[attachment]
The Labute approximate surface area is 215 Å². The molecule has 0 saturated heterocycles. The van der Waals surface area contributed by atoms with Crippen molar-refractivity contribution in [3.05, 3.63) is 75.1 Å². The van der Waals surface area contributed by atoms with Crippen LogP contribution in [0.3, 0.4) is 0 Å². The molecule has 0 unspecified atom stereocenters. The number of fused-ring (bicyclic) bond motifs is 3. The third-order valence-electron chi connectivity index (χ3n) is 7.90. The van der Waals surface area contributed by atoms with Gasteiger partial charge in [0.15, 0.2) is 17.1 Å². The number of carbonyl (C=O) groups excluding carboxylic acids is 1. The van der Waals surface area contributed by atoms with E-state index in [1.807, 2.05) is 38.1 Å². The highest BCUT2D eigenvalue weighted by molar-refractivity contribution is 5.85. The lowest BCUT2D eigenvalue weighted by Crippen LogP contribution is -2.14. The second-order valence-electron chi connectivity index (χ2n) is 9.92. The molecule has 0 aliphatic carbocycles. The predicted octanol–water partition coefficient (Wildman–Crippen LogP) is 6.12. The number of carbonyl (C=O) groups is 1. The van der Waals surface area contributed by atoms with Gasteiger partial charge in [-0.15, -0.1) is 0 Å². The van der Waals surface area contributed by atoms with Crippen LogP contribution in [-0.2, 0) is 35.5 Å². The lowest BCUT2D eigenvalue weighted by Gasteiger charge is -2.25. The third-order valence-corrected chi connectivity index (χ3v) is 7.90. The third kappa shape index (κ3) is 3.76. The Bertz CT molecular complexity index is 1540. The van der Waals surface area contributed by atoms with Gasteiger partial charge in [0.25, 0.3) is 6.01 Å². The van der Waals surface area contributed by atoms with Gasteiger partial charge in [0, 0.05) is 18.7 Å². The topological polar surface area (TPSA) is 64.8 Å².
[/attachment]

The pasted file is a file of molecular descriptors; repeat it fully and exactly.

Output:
The Labute approximate surface area is 215 Å². The molecule has 0 saturated heterocycles. The van der Waals surface area contributed by atoms with Crippen molar-refractivity contribution in [3.05, 3.63) is 75.1 Å². The van der Waals surface area contributed by atoms with Crippen LogP contribution in [0.3, 0.4) is 0 Å². The molecule has 0 unspecified atom stereocenters. The number of fused-ring (bicyclic) bond motifs is 3. The third-order valence-electron chi connectivity index (χ3n) is 7.90. The van der Waals surface area contributed by atoms with Gasteiger partial charge in [0.15, 0.2) is 17.1 Å². The number of carbonyl (C=O) groups excluding carboxylic acids is 1. The van der Waals surface area contributed by atoms with E-state index in [1.807, 2.05) is 38.1 Å². The highest BCUT2D eigenvalue weighted by molar-refractivity contribution is 5.85. The lowest BCUT2D eigenvalue weighted by Crippen LogP contribution is -2.14. The second-order valence-electron chi connectivity index (χ2n) is 9.92. The molecule has 0 aliphatic carbocycles. The predicted octanol–water partition coefficient (Wildman–Crippen LogP) is 6.12. The number of carbonyl (C=O) groups is 1. The van der Waals surface area contributed by atoms with Gasteiger partial charge in [-0.15, -0.1) is 0 Å². The van der Waals surface area contributed by atoms with Crippen LogP contribution in [-0.2, 0) is 35.5 Å². The lowest BCUT2D eigenvalue weighted by Gasteiger charge is -2.25. The third-order valence-corrected chi connectivity index (χ3v) is 7.90. The third kappa shape index (κ3) is 3.76. The Bertz CT molecular complexity index is 1540. The van der Waals surface area contributed by atoms with Gasteiger partial charge in [0.25, 0.3) is 6.01 Å². The van der Waals surface area contributed by atoms with Gasteiger partial charge in [0, 0.05) is 18.7 Å². The topological polar surface area (TPSA) is 64.8 Å².